In May 2012, the revision of the 2002 Action Plan was adopted by the 5th Meeting of the Parties to Agreement on the Conservation of African-Eurasian Migratory Waterbirds (AEWA) in La Rochelle, France. This identified the urgent need for action across sociable lapwing range states to implement and enforce effective hunting legislation.

Sergey Dereliev, AEWA Technical Officer states: “Although Kuwait is not yet a Contracting Party to AEWA, the Government has expressed its interest in the objectives of the Agreement through attendance at the meeting in La Rochelle, and it could play a significant role in the Gulf region in helping to halt the decline of this Critically Endangered species by implementing and enforcing hunting legislation. By improving adult survival by 30% we could see a stabilization of the current population size on the way to a future increasing population trend.”

The RSPB has been supporting work on the Critically Endangered sociable lapwing since 2005, and from 2011 has been acting as Co-ordinator for the implementation of the International Single Species Action Plan for the species under a Memorandum of Cooperation with the United Nations Environment Programme (UNEP) Secretariat of the Agreement on the Conservation of African-Eurasian Migratory Waterbirds (AEWA).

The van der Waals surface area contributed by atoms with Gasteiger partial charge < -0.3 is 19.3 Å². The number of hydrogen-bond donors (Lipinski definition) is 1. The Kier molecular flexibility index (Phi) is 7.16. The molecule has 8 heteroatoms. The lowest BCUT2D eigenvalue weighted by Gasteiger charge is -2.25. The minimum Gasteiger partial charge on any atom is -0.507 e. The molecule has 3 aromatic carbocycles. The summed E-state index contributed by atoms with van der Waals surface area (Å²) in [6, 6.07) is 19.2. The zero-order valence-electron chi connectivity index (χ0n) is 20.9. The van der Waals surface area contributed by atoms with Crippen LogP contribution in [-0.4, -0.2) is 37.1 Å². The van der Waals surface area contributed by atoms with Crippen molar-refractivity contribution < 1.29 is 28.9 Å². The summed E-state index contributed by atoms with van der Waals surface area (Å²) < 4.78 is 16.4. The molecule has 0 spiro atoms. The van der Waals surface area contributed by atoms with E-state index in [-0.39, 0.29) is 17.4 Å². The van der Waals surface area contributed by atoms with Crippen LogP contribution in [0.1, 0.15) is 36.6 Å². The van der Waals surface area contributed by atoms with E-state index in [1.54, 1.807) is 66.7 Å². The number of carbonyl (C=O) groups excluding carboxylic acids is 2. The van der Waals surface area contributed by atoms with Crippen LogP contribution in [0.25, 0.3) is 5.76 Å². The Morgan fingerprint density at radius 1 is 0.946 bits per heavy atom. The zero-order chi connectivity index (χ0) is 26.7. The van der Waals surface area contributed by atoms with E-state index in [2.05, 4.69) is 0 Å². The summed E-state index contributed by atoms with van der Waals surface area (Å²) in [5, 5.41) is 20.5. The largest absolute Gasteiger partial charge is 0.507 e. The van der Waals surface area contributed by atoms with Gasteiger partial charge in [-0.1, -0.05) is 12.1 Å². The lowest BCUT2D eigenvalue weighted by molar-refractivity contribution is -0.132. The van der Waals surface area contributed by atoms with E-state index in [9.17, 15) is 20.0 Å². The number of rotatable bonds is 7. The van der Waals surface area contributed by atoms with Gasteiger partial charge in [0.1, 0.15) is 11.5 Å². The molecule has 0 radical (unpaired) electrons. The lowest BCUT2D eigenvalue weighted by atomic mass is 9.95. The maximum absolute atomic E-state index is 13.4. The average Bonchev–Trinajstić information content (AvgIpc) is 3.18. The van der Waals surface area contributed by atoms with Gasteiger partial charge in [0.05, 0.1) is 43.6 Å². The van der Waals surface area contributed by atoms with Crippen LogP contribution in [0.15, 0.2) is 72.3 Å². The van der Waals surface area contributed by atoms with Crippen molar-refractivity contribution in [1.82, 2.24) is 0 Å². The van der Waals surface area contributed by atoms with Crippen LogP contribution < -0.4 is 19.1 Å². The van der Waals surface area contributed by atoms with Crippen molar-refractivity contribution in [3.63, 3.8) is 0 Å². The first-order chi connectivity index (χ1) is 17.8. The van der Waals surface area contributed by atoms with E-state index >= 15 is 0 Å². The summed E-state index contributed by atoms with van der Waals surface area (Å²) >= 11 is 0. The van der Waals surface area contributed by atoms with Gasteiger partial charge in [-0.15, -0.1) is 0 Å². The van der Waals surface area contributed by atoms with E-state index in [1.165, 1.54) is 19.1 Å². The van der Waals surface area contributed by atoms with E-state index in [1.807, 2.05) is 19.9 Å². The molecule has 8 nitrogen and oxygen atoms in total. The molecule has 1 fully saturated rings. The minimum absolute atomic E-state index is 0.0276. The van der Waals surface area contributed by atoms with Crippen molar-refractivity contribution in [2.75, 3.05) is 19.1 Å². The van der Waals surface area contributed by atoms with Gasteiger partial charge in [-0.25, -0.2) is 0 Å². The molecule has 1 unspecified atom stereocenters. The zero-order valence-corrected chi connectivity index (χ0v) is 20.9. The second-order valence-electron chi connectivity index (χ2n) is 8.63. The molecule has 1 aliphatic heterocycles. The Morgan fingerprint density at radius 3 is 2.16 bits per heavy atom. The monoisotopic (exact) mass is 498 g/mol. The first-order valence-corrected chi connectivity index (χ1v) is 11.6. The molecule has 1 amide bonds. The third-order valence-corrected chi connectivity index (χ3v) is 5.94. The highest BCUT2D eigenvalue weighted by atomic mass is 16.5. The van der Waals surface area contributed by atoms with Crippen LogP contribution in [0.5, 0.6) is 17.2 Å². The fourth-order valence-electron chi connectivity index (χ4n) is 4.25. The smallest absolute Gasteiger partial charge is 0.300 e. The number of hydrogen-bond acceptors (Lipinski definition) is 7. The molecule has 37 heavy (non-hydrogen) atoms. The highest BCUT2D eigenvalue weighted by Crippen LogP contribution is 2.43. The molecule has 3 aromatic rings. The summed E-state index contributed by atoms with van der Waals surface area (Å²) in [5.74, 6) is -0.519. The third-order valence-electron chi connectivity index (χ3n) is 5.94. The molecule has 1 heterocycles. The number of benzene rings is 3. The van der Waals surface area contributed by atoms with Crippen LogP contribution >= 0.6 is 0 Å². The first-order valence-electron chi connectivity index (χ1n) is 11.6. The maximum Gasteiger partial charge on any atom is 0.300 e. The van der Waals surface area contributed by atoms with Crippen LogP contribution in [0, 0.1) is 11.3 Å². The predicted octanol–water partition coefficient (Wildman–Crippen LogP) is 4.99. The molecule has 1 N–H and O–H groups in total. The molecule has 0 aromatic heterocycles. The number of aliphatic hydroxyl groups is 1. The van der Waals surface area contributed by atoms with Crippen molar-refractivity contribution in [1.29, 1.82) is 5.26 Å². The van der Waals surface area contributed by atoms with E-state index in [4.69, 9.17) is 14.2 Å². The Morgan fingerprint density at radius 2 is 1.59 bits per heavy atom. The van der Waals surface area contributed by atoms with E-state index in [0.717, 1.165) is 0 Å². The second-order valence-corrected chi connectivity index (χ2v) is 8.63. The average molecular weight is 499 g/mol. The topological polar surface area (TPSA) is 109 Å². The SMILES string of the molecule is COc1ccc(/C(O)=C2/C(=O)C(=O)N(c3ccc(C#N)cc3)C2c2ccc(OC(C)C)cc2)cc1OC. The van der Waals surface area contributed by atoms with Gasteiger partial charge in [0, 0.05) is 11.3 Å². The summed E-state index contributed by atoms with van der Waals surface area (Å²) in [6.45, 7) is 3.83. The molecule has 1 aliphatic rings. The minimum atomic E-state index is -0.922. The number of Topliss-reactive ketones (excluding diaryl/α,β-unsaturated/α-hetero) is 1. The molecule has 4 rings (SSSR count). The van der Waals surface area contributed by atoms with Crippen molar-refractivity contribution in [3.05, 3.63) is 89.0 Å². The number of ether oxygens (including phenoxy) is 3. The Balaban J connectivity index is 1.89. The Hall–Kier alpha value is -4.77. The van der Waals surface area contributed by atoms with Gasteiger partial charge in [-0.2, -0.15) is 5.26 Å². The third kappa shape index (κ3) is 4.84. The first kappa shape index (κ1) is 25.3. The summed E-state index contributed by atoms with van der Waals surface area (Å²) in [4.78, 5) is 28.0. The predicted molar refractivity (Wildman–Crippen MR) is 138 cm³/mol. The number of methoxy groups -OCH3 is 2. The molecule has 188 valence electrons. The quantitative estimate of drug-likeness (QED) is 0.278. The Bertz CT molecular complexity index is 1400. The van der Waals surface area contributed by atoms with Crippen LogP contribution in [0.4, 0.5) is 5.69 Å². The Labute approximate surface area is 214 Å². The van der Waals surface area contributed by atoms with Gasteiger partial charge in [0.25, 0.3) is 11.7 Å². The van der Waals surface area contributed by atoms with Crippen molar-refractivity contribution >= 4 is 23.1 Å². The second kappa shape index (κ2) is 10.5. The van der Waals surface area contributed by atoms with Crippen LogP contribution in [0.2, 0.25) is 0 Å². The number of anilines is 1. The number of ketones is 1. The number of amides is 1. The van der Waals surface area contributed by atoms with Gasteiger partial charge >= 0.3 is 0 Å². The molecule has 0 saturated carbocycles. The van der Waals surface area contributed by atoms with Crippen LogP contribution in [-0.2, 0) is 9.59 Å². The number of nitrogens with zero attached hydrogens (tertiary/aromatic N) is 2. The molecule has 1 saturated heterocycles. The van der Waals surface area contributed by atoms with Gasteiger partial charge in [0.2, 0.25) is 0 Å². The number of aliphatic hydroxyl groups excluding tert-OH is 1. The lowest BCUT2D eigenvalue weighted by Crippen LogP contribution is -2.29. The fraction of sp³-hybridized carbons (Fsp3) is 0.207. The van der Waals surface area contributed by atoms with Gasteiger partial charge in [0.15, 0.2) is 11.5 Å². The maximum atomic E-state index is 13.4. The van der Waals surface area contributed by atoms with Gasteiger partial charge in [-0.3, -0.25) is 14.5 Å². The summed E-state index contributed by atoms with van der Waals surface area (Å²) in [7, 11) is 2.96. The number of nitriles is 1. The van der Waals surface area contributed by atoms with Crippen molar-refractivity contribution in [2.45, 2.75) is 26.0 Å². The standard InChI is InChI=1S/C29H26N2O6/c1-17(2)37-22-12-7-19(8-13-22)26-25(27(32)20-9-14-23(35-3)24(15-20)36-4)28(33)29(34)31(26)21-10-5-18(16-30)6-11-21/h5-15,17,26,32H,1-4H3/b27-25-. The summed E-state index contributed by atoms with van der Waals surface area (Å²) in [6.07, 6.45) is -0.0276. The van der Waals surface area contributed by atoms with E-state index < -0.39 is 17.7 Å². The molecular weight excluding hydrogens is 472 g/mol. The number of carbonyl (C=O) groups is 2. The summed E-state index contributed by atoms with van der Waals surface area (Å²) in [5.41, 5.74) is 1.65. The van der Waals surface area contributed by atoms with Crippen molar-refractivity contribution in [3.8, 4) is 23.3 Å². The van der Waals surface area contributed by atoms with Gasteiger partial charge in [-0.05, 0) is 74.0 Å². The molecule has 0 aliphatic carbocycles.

Courtesy of Birdlife.

Domesticated horses’ origin research

This video from the Netherlands says about itself:

Archaeological research is done between a herd of horses at the bank of the Waal [river].

From the BBC:

8 May 2012 Last updated at 07:24 GMT

Mystery of horse taming ‘solved’ by gene study

By Helen Briggs, BBC News

Horses were domesticated 6,000 years ago on the grasslands of Ukraine, southwest Russia and west Kazakhstan, a genetic study shows.

Domestic horses then spread across Europe and Asia, breeding with wild mares along the way, research published in the journal PNAS suggests.